2017 SNEAPA Conference Program
Thursday, October 26
9:15-10:30AM – Sessions
From Dudley to DC: Religious Land Use, Planning and the Courts
From Dudley to DC: Religious, Land Use, Planning, and the Courts: There is a blurry line between the courts, government and individual religious liberty. This line is increasingly difficult to navigate in the land use context since local governments that ”substantially burden” religious exercise are subject to damages and attorneys fees. Attendees will learn from recent New England case studies where religious liberty and land use planning have collided. The panel will provide attendees with tips for “best practices.” CM: 1.25
Nurturing Creative Places: Leveraging Arts and Culture to Promote Community and Economic Development and Placemaking
How can planners nurture innovation and creativity through planning, programming, and policy? Join us for a deep dive into the Arts and Planning Toolkit. Learn about how arts and culture can be an effective component of urban, suburban, and rural community revitalization. Hear about current efforts from municipal, regional, and state agencies. CM: 1.25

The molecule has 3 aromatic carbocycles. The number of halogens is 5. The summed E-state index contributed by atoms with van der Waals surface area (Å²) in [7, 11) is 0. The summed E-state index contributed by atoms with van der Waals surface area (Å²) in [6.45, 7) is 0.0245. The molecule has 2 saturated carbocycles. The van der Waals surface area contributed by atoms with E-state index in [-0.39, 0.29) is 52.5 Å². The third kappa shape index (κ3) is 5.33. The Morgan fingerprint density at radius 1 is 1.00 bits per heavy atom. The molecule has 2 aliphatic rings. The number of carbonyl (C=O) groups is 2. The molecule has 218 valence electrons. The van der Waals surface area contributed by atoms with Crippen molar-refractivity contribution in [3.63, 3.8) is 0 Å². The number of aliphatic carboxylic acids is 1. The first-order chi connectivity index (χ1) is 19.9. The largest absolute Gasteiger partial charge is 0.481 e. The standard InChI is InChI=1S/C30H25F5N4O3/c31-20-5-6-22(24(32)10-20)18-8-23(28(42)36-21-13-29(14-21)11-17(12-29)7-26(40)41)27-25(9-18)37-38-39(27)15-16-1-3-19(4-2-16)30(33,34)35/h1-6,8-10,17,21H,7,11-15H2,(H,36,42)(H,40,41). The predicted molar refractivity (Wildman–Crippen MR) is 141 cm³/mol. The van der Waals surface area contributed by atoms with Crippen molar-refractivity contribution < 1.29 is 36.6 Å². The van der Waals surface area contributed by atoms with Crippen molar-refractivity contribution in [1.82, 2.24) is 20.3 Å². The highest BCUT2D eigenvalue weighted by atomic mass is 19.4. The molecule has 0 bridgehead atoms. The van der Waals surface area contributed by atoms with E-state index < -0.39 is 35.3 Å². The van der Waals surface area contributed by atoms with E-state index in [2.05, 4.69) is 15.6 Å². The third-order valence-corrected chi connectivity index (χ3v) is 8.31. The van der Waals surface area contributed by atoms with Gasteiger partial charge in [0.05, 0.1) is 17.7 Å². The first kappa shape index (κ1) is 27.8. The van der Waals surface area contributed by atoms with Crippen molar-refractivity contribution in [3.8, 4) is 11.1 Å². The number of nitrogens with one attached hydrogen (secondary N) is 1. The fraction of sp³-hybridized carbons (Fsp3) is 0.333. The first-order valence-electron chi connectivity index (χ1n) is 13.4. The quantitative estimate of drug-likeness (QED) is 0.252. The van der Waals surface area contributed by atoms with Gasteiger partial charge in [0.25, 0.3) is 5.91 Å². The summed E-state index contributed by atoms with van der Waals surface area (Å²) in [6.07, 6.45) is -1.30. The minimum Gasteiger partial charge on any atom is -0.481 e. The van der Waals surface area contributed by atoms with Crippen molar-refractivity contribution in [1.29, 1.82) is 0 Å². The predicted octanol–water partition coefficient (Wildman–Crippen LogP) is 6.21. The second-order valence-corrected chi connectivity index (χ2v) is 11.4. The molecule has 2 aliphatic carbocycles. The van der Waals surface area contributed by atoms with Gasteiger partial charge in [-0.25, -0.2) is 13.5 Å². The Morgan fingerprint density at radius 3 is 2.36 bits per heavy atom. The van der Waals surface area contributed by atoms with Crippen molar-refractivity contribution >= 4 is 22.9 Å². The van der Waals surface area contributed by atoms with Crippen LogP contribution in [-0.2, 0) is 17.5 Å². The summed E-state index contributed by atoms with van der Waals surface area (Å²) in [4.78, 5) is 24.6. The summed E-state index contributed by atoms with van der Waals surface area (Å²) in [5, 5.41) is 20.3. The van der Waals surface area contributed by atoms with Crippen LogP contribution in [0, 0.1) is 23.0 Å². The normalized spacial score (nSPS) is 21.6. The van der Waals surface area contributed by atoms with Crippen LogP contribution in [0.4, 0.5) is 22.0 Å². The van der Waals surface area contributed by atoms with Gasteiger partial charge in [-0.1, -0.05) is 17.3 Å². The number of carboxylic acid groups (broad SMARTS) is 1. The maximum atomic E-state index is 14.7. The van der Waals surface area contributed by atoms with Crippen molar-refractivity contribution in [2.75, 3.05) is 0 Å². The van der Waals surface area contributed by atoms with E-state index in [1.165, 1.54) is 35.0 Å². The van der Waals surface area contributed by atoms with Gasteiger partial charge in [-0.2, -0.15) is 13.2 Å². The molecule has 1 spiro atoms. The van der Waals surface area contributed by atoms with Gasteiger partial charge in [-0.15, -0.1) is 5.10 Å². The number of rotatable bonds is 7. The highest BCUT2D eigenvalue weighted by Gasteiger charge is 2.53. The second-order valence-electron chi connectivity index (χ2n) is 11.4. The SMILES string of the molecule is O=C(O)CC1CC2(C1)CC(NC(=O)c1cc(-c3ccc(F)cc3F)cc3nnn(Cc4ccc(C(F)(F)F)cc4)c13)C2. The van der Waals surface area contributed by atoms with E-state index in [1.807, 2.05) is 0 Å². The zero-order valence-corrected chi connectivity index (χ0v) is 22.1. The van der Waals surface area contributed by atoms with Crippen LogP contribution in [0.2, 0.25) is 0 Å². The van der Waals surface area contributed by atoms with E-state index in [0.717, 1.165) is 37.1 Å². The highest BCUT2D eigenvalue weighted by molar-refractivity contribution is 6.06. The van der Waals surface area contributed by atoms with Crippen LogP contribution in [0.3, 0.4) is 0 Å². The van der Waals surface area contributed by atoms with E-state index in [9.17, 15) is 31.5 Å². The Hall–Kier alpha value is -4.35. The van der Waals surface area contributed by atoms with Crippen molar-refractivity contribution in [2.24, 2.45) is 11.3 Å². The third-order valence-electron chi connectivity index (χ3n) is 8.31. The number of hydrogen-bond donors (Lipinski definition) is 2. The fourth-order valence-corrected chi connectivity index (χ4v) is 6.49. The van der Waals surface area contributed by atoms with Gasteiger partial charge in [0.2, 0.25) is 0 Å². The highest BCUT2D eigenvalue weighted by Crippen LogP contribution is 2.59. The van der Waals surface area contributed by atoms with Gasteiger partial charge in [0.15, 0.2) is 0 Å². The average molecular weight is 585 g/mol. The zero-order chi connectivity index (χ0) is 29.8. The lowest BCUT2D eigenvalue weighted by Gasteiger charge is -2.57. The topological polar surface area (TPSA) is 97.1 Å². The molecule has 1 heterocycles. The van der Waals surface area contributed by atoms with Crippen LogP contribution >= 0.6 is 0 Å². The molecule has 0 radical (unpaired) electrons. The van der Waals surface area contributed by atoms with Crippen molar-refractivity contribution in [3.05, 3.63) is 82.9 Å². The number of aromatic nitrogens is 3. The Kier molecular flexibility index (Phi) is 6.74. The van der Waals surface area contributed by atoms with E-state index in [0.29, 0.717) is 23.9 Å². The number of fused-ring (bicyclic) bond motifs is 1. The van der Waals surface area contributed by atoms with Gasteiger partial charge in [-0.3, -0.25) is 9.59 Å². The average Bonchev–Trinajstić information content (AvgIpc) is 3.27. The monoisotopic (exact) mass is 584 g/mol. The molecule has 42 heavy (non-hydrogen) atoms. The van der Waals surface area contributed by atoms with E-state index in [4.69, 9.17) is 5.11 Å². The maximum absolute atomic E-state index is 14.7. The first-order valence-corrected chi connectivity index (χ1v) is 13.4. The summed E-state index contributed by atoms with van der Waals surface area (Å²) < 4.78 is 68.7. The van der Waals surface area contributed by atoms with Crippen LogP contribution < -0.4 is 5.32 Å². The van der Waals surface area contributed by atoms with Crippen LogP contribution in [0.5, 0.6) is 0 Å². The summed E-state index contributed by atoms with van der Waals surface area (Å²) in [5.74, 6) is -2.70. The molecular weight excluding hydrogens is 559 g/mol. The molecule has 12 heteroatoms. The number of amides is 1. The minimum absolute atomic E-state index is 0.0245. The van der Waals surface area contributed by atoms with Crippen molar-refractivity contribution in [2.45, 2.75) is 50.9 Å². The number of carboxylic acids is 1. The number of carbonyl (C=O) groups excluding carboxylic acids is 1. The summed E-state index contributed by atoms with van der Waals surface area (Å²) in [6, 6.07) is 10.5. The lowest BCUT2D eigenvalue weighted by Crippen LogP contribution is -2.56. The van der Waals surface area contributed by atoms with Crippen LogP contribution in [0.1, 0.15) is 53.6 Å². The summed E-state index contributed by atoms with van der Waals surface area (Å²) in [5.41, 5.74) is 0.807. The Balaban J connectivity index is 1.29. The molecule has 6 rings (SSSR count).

Creating Whole Communities for Seniors and Their Neighborhoods
Senior housing has long been relegated to bucolic, but isolated campuses, disconnected from nearby communities and amenities. However, some planners are turning that notion on its head, re-imagining senior housing as vibrant and connected hubs of activity that enrich both the residents and the neighborhoods in which they live. CM: 1.25
Is There a Better Way to Help Communities Meet Their Affordable Housing Goals?
Rhode Island, Massachusetts and Connecticut have similar ten percent affordable housing laws. There have been great successes under these laws and challenges as well. Learn how these laws differ from one another, the successes and challenges experienced under each, and join a discussion about how we can learn from our shared experiences. CM: 1.25
Transforming Providence: A Work in Progress